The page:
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Whitfield K. C., Smith G., Chamnan C., Karakochuk C. D., Sophonneary P., Kuong K., Dijkhuizen M. A., Hong R., Berger Jacques, Green T. J., Wieringa Franck. (2017). High prevalence of thiamine (vitamin B1) deficiency in early childhood among a nationally representative sample of Cambodian women of childbearing age and their children. PLOS Neglected Tropical Diseases, 11 (9), e0005814 [15 p.]. ISSN 1935-2735

Fichier PDF disponible http://horizon.documentation.ird.fr/exl-doc/pleins_textes/divers17-10/010071224.pdf

Lien direct chez l'éditeur doi:10.1371/journal.pntd.0005814

Titre
High prevalence of thiamine (vitamin B1) deficiency in early childhood among a nationally representative sample of Cambodian women of childbearing age and their children
Année de publication2017
Type de documentArticle référencé dans le Web of Science WOS:000412142800013
AuteursWhitfield K. C., Smith G., Chamnan C., Karakochuk C. D., Sophonneary P., Kuong K., Dijkhuizen M. A., Hong R., Berger Jacques, Green T. J., Wieringa Franck.
SourcePLOS Neglected Tropical Diseases, 2017, 11 (9), p. e0005814 [15 p.]. p. e0005814 [15 p.] ISSN 1935-2735
RésuméBackground Thiamine deficiency is thought to be an issue in Cambodia and throughout Southeast Asia due to frequent clinical reports of infantile beriberi. However the extent of this public health issue is currently unknown due to a lack of population-representative data. Therefore we assessed the thiamine status (measured as erythrocyte thiamine diphosphate concentrations; eThDP) among a representative sample of Cambodian women of childbearing age (15-49 y) and their young children (6-69 mo). Methodology/Principle findings Samples for this cross-sectional analysis were collected as part of a national micronutrient survey linked to the Cambodian Demographic and Health Survey (CDHS) 2014. One-sixth of households taking part in the CDHS were randomly selected and re-visited for additional blood sampling for eThDP analysis (719 women and 761 children). Thiamine status was assessed using different cut-offs from literature. Women were mean (SD) 30 (6) y, and children (46% girls) were 41 (17) mo. Women had lower mean (95% Cl) eThDP of 150 nmol/L (146-153) compared to children, 174 nmol/L (171-179; P < 0.001). Using the most conservative cut-off of eThDP < 120 nmol/ L, 27% of mothers and 15% of children were thiamine deficient, however prevalence rates of deficiency were as high as 78% for mothers and 58% for children using a cut-off of < 180 nmol/L. Thiamine deficiency was especially prevalent among infants aged 6-12 mo: 38% were deficient using the most conservative cut-off (< 120 nmol/L). Conclusions/Significance There is a lack of consensus on thiamine status cut-offs; more research is required to set clinically meaningful cut-offs. Despite this, there is strong evidence of suboptimal thiamine status among Cambodian mothers and their children, with infants <12 mo at the highest risk. Based on eThDP from this nationally-representative sample, immediate action is required to address thiamine deficiency in Cambodia, and likely throughout Southeast Asia.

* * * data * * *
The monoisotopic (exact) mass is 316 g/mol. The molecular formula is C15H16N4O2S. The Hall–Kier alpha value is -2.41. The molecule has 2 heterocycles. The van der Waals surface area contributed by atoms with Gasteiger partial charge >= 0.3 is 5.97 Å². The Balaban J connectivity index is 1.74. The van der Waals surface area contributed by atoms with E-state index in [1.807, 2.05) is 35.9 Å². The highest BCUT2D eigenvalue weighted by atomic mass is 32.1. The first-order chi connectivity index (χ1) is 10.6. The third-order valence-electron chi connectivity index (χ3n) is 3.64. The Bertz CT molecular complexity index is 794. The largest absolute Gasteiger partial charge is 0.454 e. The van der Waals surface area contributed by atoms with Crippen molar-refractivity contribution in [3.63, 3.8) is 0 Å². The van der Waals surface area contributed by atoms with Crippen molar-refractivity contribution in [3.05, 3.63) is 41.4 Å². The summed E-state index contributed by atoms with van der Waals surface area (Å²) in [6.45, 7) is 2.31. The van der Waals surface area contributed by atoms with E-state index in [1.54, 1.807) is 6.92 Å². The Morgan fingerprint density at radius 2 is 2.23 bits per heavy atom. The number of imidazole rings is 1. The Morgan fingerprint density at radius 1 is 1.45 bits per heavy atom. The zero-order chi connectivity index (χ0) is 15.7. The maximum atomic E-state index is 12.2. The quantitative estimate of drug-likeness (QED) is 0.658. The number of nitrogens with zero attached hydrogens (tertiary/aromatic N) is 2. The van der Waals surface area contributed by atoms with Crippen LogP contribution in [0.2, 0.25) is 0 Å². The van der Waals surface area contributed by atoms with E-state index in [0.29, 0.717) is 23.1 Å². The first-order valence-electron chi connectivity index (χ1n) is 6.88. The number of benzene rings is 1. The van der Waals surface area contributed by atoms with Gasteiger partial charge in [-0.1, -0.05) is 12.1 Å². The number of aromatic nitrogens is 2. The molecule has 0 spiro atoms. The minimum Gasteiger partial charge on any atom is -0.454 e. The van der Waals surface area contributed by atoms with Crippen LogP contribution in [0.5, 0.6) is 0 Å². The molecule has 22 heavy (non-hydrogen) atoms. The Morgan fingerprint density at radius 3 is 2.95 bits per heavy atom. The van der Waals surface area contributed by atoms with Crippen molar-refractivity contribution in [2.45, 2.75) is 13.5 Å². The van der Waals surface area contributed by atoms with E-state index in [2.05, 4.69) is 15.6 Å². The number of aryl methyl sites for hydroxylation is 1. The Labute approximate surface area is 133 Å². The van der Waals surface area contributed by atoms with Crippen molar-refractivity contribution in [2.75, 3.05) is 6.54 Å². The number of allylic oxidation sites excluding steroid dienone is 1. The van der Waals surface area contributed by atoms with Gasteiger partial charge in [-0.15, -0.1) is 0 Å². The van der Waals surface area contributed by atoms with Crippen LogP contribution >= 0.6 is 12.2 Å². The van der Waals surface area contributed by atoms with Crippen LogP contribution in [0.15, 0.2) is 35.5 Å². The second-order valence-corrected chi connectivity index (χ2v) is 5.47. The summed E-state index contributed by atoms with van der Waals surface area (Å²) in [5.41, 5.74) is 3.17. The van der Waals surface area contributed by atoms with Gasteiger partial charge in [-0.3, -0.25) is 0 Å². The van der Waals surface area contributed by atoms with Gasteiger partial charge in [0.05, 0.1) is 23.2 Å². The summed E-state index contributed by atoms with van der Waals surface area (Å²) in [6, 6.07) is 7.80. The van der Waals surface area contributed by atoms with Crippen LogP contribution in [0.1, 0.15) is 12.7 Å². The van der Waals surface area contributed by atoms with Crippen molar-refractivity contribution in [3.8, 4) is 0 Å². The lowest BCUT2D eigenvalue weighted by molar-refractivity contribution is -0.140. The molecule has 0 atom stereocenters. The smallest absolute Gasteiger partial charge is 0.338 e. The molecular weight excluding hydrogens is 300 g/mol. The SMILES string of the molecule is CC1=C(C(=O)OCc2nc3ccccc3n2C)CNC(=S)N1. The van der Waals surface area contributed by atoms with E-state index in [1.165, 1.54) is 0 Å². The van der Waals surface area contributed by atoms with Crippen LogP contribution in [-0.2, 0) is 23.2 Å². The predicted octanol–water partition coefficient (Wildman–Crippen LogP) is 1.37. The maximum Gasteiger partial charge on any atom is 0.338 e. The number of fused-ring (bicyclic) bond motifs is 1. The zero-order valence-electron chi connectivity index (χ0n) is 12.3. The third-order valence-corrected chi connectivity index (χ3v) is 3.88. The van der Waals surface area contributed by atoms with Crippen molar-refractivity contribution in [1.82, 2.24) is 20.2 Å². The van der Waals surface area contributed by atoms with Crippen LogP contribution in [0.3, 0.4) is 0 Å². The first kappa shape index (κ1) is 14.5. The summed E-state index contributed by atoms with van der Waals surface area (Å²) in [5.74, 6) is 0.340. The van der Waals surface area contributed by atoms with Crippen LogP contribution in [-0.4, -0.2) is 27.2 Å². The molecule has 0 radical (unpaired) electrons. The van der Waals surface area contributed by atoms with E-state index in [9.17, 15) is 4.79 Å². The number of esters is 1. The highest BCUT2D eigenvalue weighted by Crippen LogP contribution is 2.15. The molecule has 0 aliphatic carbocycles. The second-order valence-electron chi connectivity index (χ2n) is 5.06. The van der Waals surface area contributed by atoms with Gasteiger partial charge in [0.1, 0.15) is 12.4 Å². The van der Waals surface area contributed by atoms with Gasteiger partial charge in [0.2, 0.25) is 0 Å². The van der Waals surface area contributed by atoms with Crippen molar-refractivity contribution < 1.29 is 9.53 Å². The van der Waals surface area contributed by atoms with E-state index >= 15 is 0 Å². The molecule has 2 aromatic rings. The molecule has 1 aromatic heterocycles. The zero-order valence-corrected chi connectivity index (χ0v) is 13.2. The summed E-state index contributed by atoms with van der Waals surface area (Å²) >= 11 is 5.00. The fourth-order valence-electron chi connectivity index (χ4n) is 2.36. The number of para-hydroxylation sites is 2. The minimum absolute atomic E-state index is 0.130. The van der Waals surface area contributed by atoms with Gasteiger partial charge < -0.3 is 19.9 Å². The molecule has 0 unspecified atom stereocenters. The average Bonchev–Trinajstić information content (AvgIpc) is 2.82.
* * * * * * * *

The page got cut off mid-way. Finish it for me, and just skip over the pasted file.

Plan de classementNutrition, alimentation [054]
Descr. géo.CAMBODGE
LocalisationFonds IRD [F B010071224]
Identifiant IRDfdi:010071224
Lien permanenthttp://www.documentation.ird.fr/hor/fdi:010071224

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